Streaming giant Netflix (NFLX 0.08%) have seen red over the last year. The company’s stock is down 58% in the last 12 months due to some headwinds (more on this below). However, Netflix stock has shown a strong performance in the last three months with the stock up more than 41% in this period.
Can Netflix maintain this advantage and maybe even extend it in the coming months? It’s hard to say, but there’s good reason to be optimistic about the company’s future in the near future. Let’s consider two reasons why Netflix’s stock might be dropping.
1. Netflix can start getting new subscribers again
One of the main reasons Netflix has been under pressure lately is the company’s sluggish user growth figures. The streaming pioneer has lost subscribers, and combined with the increasingly competitive landscape of the streaming industry, that doesn’t bode well for its future. Netflix ended the second quarter with 220.67 million paid subscribers, down 970,000 compared to the previous quarter.
However, Netflix expects to return to subscriber growth during the third quarter. Management is guiding for one million net new subscribers for the period. While that would be a decrease compared to the 4.4 million new subscribers added during the previous year period, it is still the opposite of the recent trend.
Keep in mind that corporate audiences surged during the early days of the outbreak. What we are witnessing in terms of lower (and sometimes negative) user growth is a period of adjustment, given the increasing numbers we saw earlier in the pandemic. However, Netflix’s user growth has been disrupted by the headwinds related to the pandemic.
2. Netflix’s new source of revenue
Netflix’s problems with intense competition and password sharing have caused management to consider new opportunities. First, the company plans to introduce a subscription option that displays ads. This option will be cheaper than its current plans, between $7 and $9 according to some reports, potentially attracting price-sensitive consumers who can pick and choose from more streaming services than ever before.
Second, Netflix estimates that more than 100 million households have access to its platform thanks to password sharing. In other words, millions of viewers enjoy Netflix for free. The tech giant’s ad-supported tiers could help it convert some of this audience into paying customers, but it also tests the added cost of password-sharing households in certain markets.
According to preliminary reports, Netflix itself estimates its ad-supported plan – which will premiere in early November – could attract around 40 million subscribers in the third quarter of 2023.
Apart from new customers, the company will also generate revenue from advertising on its platform. Oppenheimer analyst Jason Helfstein predicts Netflix will amass $4.6 billion in ad revenue by 2025. That would represent only 15% of the company’s revenue over 12 months, but coupled with new subscriptions, the ad-supported tier could work wonders for Netflix.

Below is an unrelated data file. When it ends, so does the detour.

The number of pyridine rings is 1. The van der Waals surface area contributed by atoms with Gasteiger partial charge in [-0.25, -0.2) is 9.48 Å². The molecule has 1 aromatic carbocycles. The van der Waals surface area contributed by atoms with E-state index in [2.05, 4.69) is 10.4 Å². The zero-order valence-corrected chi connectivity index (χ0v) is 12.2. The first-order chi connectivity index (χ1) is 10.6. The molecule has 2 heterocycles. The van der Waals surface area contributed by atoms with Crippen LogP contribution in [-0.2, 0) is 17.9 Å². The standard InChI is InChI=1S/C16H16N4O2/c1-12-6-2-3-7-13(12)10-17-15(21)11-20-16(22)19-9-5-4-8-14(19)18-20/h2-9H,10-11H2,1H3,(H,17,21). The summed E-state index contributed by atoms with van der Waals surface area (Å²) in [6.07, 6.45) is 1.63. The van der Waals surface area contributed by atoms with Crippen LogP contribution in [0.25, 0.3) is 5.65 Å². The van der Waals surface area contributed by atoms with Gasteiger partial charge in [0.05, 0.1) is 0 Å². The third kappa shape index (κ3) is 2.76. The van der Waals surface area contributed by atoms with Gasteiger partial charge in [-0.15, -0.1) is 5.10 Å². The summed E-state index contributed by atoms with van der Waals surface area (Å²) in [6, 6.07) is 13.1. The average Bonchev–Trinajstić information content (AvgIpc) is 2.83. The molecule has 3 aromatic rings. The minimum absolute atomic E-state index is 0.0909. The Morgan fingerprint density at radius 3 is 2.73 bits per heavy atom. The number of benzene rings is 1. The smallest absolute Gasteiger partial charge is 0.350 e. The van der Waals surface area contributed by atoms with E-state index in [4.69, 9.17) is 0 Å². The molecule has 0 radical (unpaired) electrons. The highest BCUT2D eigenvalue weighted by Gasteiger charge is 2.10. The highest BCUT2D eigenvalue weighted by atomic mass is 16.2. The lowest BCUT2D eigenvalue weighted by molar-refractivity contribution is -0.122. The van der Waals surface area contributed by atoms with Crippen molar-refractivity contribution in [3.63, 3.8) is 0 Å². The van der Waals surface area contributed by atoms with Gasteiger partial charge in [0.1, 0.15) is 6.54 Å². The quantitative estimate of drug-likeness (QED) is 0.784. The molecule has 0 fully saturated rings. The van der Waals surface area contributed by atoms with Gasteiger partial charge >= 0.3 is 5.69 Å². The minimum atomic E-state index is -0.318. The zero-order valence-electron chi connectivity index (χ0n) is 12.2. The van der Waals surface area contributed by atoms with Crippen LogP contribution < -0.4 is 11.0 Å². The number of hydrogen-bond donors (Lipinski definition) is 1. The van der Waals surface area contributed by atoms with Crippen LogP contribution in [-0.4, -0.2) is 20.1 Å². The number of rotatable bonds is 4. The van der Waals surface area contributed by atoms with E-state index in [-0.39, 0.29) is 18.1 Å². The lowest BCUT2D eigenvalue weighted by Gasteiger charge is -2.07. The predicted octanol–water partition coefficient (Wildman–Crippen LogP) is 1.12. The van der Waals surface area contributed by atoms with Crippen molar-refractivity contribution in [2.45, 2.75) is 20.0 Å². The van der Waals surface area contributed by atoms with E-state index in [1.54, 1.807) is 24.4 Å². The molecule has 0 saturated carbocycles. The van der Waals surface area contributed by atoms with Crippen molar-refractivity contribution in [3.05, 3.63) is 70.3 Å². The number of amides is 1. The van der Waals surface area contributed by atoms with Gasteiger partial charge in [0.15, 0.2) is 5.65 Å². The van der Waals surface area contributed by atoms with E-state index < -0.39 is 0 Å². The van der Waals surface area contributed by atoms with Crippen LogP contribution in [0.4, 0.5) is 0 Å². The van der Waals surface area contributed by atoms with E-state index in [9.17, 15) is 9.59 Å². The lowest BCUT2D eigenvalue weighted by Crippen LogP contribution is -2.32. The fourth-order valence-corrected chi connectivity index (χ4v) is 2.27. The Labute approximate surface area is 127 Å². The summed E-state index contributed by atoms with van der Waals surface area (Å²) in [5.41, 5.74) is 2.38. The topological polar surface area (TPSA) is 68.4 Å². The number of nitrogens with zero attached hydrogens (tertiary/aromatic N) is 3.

These developments could help the company expand its recent stock market gains.
Don’t focus too much on the short term
It is always difficult to predict the short term swings of the stock market. Netflix stock could fall once again if it fails to meet its subscriber guidelines in the third quarter. In addition, the economic landscape remains complicated with high inflation, among other problems. These market-wide problems have affected advertising spending, leading to lower revenues for companies that rely on advertising to generate most of their sales, including Rokuanother streaming giant.
That’s why investors shouldn’t take advantage of Netflix too much in the last three months. Instead, it is best to focus on the company’s long-term prospects, which remain strong. Netflix’s new level of ad-supported will help with user growth. Enterprise engagement continues to increase as streaming takes up more and more people’s viewing time. In August, streaming accounted for 35.0% of television viewing time in the US, compared to 34.5% for cable.
Note that streaming outpaced cable in this category for the first time in July. And in August, Netflix alone accounted for 7.6% of viewing time in the series that led the way with AlphabetYouTube. There is still a lot of room for growth in the streaming industry around the world as it has not yet reached the same level of penetration in many countries as in the US
Netflix’s solid name recognition (has achieved the rare feat of being a verb), a savvy content strategy, and increased engagement will help it deliver solid long-term returns from now on.
Suzanne Frey, an executive at Alphabet, is a member of The Motley Fool’s board of directors. Bakiny Junior Prosper have a position on Roku. The Motley Fool has a position and recommends Alphabet (A share), Alphabet (C share), Netflix, and Roku. Motley Fool has a disclosure policy.